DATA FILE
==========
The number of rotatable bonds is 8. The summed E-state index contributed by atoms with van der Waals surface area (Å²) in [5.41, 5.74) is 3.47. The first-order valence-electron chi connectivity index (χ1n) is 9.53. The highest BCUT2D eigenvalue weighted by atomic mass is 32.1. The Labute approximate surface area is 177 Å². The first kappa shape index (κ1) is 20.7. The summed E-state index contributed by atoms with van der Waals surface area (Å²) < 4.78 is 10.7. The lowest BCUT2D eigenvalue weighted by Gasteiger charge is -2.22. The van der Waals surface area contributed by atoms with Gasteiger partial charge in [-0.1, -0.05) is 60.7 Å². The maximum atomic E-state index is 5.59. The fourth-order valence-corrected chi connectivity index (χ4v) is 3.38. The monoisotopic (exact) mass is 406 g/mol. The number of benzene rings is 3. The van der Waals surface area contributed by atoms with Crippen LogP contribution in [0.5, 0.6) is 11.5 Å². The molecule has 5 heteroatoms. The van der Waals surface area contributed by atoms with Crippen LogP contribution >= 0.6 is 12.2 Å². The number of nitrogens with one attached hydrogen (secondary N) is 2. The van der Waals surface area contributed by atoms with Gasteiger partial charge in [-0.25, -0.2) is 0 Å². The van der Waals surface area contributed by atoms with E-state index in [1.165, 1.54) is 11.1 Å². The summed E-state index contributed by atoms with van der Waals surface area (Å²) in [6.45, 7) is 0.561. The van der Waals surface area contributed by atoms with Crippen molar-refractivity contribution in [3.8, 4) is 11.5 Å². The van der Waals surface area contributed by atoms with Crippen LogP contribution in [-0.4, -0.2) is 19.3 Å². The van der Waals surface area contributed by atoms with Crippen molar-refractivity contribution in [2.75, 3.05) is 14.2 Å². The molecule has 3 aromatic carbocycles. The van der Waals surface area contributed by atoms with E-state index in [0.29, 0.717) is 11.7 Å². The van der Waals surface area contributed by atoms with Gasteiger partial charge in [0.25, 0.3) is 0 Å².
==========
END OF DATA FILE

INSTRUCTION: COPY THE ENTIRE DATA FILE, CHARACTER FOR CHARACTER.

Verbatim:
The number of rotatable bonds is 8. The summed E-state index contributed by atoms with van der Waals surface area (Å²) in [5.41, 5.74) is 3.47. The first-order valence-electron chi connectivity index (χ1n) is 9.53. The highest BCUT2D eigenvalue weighted by atomic mass is 32.1. The Labute approximate surface area is 177 Å². The first kappa shape index (κ1) is 20.7. The summed E-state index contributed by atoms with van der Waals surface area (Å²) < 4.78 is 10.7. The lowest BCUT2D eigenvalue weighted by Gasteiger charge is -2.22. The van der Waals surface area contributed by atoms with Gasteiger partial charge in [-0.1, -0.05) is 60.7 Å². The maximum atomic E-state index is 5.59. The fourth-order valence-corrected chi connectivity index (χ4v) is 3.38. The monoisotopic (exact) mass is 406 g/mol. The number of benzene rings is 3. The van der Waals surface area contributed by atoms with Crippen LogP contribution in [0.5, 0.6) is 11.5 Å². The molecule has 5 heteroatoms. The van der Waals surface area contributed by atoms with Crippen LogP contribution >= 0.6 is 12.2 Å². The number of nitrogens with one attached hydrogen (secondary N) is 2. The van der Waals surface area contributed by atoms with Gasteiger partial charge in [-0.25, -0.2) is 0 Å². The van der Waals surface area contributed by atoms with E-state index in [1.165, 1.54) is 11.1 Å². The summed E-state index contributed by atoms with van der Waals surface area (Å²) in [6.45, 7) is 0.561. The van der Waals surface area contributed by atoms with Crippen molar-refractivity contribution in [3.8, 4) is 11.5 Å². The van der Waals surface area contributed by atoms with Crippen LogP contribution in [-0.4, -0.2) is 19.3 Å². The van der Waals surface area contributed by atoms with Crippen molar-refractivity contribution in [2.75, 3.05) is 14.2 Å². The molecule has 3 aromatic carbocycles. The van der Waals surface area contributed by atoms with E-state index in [0.29, 0.717) is 11.7 Å². The van der Waals surface area contributed by atoms with Gasteiger partial charge in [0.25, 0.3) is 0 Å².